می خور که به زیر گِل بسی خواهی خفت
بی مونس و بی حریف و بی همدم و جفت
زنهار به کس مگو تو این زار نهفت
هر لاله که پژمرد نخواهد بشکفت
Dashti, quatrain 17, p. 247
mey khor ke be zir-e gel basi khaahi khoft
bi munes o bi harif o bi hamdam o joft
zenhaar be kas magu to in raaz-e nehoft
har laale ke pazhmord nakhaahad beshkoft
Drink wine! long must you sleep within the tomb,
Without a friend, or wife to cheer your gloom;
Hear what I say, and tell it not again,
"Never again can withered tulips bloom."
Whinfield, quatrain 107
Ah, drink! Beneath the earth you shall be lain,
Without friend, mate or spouse you shall remain—
This hidden mystery to none explain:
The tulip withered won't its bloom regain!
Saidi, quatrain 88
Oh, threats of Hell and Hopes of Paradise!
One thing at least is certain—This Life flies;
One thing is certain and the rest is Lies;
The Flower that once has blown for ever dies.
FitzGerald, stanza LXIII, 4th ed.
(FG had italicized "This" in line 2)
Translation & Discussion of the quatrain: 1. Drink wine, because you will sleep beneath the ground for a long time. 2. Without companion, without mate, without wife and partner -- these, I suppose, are synonomous (some translations shorten the list), yet the list is more intimate as it continues: hamdam -- "sharing the same breath or language" and joft, someone "yoked" (joft and yoked are cognate). munes is more general, "associate" likely nails it; harif, a friend, someone of the same generation even. 3. Careful! Don't tell anyone this hidden secret--two purposes are served by this admonition: the first is for recipients of this secret to take the advice and use it, and secondly, with irony, many if told this, would not see its meaning. Why waste words on those who cling only to prevalent teaching? 4. The flower that has withered will not bloom.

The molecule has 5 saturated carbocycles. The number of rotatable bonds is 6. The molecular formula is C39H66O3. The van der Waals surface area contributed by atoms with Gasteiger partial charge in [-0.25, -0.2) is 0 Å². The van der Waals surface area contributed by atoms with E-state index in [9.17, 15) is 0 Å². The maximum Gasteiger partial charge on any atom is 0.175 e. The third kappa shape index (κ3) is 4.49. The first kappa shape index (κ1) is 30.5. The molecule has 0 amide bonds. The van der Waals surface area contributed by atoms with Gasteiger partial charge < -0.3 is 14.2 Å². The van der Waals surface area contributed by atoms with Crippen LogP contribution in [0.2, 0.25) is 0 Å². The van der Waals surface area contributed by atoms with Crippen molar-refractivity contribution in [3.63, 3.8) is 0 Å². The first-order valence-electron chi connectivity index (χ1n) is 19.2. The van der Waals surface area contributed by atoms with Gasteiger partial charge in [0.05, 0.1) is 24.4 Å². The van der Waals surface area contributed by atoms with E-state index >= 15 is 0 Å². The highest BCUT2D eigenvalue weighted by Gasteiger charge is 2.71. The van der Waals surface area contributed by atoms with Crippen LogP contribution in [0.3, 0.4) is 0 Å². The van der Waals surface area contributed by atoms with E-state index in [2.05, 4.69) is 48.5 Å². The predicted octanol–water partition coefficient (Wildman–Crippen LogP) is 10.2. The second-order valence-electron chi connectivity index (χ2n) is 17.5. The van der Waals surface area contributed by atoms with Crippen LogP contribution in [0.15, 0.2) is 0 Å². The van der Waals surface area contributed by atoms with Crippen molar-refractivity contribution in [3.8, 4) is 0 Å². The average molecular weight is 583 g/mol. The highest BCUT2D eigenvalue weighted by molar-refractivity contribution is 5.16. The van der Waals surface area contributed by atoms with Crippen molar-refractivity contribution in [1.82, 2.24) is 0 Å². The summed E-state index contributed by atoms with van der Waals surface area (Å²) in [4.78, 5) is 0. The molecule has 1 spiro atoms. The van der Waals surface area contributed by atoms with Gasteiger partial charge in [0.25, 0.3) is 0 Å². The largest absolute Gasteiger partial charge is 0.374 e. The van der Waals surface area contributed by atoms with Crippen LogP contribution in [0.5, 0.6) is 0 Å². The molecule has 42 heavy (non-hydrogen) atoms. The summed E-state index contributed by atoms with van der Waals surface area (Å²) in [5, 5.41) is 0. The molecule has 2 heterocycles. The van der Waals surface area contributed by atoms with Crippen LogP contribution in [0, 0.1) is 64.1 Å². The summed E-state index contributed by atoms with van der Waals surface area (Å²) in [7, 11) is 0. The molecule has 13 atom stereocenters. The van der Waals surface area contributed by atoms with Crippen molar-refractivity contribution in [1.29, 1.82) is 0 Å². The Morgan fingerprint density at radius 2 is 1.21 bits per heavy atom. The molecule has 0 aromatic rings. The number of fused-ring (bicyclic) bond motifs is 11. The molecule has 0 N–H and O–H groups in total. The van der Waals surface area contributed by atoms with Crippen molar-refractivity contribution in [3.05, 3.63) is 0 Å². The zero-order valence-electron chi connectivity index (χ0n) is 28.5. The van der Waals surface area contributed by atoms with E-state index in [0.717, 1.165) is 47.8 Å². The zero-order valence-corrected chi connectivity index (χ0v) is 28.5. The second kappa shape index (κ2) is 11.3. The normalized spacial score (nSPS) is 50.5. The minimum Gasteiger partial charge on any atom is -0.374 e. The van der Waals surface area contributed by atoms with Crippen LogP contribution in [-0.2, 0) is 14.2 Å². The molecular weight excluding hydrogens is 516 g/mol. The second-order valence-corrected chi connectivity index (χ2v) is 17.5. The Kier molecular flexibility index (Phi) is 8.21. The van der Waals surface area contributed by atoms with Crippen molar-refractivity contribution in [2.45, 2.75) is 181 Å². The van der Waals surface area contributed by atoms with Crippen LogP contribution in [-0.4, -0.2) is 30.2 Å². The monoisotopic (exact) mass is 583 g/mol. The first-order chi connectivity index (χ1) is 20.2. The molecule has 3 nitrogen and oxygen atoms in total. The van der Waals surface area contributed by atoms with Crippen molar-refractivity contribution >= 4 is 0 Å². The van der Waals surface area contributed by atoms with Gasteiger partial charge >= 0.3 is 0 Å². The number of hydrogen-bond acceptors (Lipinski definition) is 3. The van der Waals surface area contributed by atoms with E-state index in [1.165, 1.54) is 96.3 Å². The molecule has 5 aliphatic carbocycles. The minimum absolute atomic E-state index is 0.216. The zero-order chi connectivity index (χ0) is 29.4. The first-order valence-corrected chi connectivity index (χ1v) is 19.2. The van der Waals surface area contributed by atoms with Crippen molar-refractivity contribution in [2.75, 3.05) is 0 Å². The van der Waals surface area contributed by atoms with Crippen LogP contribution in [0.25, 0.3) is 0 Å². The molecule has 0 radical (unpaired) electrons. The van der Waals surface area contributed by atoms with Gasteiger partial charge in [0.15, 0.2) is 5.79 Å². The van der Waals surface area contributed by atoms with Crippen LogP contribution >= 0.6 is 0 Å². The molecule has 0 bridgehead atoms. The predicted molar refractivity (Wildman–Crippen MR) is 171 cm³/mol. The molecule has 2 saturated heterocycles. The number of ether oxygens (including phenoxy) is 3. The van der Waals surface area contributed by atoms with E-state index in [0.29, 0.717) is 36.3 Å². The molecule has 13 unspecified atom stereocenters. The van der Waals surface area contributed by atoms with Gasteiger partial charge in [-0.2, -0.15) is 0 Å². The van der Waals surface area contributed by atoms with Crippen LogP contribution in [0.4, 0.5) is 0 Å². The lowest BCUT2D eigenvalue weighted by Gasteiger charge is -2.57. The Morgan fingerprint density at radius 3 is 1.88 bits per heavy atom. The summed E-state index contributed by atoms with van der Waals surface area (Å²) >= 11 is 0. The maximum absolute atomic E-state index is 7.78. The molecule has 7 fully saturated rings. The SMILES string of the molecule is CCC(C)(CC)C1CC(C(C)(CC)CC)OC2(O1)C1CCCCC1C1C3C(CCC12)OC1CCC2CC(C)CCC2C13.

Returning to FitzGerald: in the first edition, Stanza XXVI, FitzGerald had written the first two lines as: Oh, Come with old Khayyám, and leave the Wise/To talk; one thing is certain, that Life flies.
According to Heron-Allen, the Ouseley MS 35, which reads exactly the same as our Dashti quatrain, provided two source-quatrains used by FitzGerald. The last two lines of the Ouseley 35 (= Dashti's last two lines) inspired Stanza LXIII above (Heron-Allen, 97).
The Ouseley 35 (= Dashti's first two lines) inspired Stanza XXIV, 4th ed. (Heron-Allen, 41) below:
Ah, make the most of what we yet may spend,
Before we too into the Dust descend;
Dust into Dust, and under Dust, to lie,
Sans Wine, sans Song, sans Singer, and—sans End!